That type of ball security is not achieved by accident. It requires not only an ability to get the ball out on time and in rhythm, but also a complete understanding of what the defense is attempting to do. That means hours upon hours of study, which is supposed to be part of the job. But the reality is that everyone hits a lull, a period or week when their attention to detail lags.
"He's a guy you tell your kids you played against and competed against, that you were one of the few who actually beat him. That's special." -- Raheem Morris
Everyone but Brady, which makes games against him unlike most others.
"When everybody's got your game circled on the schedule, and you know it, and you can mentally, physically and emotionally get yourself to where you need to be so they don't have an edge in their preparation, where they don't have an edge in how badly they want to win, it speaks to his mental toughness and his desire to want to win," said Raiders coach Josh McDaniels, who spent 14 seasons as Brady's position coach or coordinator in New England. "It could have been a meaningless non-division game in the middle of October, and it meant the same to him as most everything else we did.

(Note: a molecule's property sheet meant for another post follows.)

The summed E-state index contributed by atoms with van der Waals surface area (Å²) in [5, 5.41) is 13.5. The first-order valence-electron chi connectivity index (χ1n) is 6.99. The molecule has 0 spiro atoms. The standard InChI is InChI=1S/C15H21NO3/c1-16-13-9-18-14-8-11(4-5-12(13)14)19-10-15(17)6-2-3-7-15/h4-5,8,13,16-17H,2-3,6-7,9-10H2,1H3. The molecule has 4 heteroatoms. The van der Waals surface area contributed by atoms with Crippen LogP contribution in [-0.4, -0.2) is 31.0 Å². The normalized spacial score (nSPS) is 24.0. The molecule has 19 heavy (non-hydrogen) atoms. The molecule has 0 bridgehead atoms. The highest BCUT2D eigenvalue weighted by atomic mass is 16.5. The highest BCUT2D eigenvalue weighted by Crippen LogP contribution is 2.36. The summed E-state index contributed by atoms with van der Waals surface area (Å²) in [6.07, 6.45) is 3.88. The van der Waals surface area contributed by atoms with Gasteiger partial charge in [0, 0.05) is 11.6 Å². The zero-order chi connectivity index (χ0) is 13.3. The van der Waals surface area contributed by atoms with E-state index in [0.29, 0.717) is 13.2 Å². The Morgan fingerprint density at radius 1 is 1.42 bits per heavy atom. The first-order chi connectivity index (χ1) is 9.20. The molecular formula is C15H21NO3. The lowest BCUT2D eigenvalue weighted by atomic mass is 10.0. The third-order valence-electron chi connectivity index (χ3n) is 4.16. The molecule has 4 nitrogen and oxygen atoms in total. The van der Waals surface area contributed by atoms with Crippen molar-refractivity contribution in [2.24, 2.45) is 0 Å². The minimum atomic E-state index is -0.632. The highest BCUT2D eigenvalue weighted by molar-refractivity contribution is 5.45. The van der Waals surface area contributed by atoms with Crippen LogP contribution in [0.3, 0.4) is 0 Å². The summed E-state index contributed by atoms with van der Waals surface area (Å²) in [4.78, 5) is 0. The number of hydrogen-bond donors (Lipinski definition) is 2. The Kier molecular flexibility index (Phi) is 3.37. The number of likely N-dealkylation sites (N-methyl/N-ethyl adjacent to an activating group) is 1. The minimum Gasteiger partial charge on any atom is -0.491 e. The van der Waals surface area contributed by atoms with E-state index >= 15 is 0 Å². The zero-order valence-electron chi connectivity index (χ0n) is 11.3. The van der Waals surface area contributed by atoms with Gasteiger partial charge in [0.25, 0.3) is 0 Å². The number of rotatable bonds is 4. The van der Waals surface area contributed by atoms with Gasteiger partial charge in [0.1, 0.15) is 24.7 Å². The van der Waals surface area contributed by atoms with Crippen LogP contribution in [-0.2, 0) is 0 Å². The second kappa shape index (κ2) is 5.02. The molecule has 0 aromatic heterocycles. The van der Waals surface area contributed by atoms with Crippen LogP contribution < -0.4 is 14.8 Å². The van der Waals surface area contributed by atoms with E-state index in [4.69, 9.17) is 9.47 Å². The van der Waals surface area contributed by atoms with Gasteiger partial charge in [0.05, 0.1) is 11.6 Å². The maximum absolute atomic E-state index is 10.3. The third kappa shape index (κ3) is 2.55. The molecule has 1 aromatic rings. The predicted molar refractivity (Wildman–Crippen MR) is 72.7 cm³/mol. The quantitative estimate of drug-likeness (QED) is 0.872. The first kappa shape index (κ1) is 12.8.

"To be able to do that day in, day out, every single time he was going to go out there, I think he felt it was his obligation to be completely and totally prepared to give the team his best, and that's what he did. That's a rare quality. There are not many people who can do that or who have to do that. There are not many people who are faced with that, because there are not many people who get circled on the schedule every single time they go out to play. That's what has happened to him since he was very young. Being on the sideline with him during those games -- not every game was pretty and went our way. But if we're in the middle of the third quarter and behind, you knew you had a chance. You always knew you had a chance."